3. Use a teacher reflection survey

Another obvious option to reflect on your teaching is giving your students a survey that they can fill out anonymously.

I’ve created one for you here:

Click to open

If you want to use (or change) this survey example, make sure to make a copy of it in your BookWidgets account (which you can create for free). Otherwise, your students’ results will fill up my inbox 😉 .

All the survey results are poured into some great charts and percentages so you get a nice overview and know what areas of your teaching need some more work.

4. An extra pair of teacher’s eyes

Besides your students giving you some useful input, you can also use an extra pair of teacher’s eyes. Ask a fellow teacher to follow your class for an hour or a day.

This teacher is also a professional, and therefore knows what aspects of your teaching need some attention. They can give you some useful tips regarding your teaching and you can return the favor. Of course, some positive feedback is always welcome and the other teacher may learn from you as well by just looking at how you teach your students.

5. Use a reflective journal

Keep a notebook within reaching distance so you can write down comments and observations any time during your lesson (or shortly afterwards).

Notes can include highlights of lectures and assignments that worked well, errors that need to be adjusted, and stuff that simply failed and needs to be reworked or cut out completely.

It’s very easy to look back and to keep these comments in mind for your next lesson.

6. Videotape your teaching

Sometimes, it’s handy to just videotape the complete lesson. This way, you can look back at your teaching yourself. Here, you not only reflect on your teaching, you also reflect on your body language and classroom management. The video recording might show you some things you didn’t notice when you were teaching.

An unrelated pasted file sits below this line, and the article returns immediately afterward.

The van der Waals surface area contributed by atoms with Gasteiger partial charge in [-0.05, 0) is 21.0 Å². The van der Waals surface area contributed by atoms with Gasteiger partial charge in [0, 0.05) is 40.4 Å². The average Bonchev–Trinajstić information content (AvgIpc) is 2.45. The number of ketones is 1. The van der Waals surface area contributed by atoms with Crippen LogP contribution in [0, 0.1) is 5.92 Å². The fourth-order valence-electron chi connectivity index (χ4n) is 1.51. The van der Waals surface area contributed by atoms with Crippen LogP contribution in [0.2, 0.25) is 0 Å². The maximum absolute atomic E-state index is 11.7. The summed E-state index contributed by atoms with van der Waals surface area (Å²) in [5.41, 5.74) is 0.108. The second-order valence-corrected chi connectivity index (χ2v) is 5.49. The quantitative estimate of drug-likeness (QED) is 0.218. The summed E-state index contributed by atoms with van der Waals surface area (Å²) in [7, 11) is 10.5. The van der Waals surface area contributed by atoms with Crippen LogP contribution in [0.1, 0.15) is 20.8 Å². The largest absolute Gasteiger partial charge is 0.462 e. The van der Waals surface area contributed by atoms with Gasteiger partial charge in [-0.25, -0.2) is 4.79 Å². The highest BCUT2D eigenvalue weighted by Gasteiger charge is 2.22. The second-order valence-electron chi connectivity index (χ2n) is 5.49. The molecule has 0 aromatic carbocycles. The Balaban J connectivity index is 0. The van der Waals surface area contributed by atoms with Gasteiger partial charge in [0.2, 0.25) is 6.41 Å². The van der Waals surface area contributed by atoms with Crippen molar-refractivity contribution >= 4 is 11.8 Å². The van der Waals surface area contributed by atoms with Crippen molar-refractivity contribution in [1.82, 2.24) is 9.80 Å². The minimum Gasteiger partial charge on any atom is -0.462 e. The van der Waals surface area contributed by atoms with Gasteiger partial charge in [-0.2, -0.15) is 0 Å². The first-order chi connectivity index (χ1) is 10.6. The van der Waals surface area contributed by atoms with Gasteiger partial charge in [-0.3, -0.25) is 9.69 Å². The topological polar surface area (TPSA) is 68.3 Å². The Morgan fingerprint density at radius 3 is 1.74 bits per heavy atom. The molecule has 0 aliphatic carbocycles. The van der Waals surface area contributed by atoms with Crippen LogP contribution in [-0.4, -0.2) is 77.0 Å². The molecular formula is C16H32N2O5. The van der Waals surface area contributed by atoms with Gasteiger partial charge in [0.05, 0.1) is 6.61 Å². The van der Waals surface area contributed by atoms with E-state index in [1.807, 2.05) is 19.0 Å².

This is a reflection on teaching you can’t use all the time. You have to make sure your students feel comfortable enough with a video camera in the room, even if it’s only pointed at you.

7. One-minute reflections

If you’re not much of a writer, it’s really handy to just record your reflection on your smartphone. Every smartphone has a voice-recording app. Make some time after each lesson to quickly record what went great and what went bad during your lesson. Just that. One minute, and you’re done.

Make sure to label your recordings correctly, so you could still use them afterwards. If you’re not going to use them, there’s no use of reflecting on your teaching.

8. Reflection practice checklist

Self-reflection is a process. Below, I wrote down the process that’s most used to reflect on a teacher’s teaching. Just follow the next steps in this digital checklist.

This is a reflection resource for teachers you can use any time. Check the steps if finished so they will dissolve.

Reflection checklist

Click to open

9. Create a teacher moodboard

When you first start teaching, you have this ideal dream of being the best teacher there is. Your students will adore you and you will inspire them. You’ll be that cool teacher, with all the jokes that your students find hilarious. LOL 🤣

Then, you start your first teaching job and you struggle to achieve that goal of becoming the perfect teacher. You’re not alone. It’s just a part of the “becoming a teacher” process. Sometimes, you’ll have to take a 🥊 in the face.

Many teachers give up trying to become a better teacher, but you won’t. To pursue your dream, you can create a teacher moodboard at the start of your teaching career. Back when you were still dreaming big. It will serve as a reminder to never give up.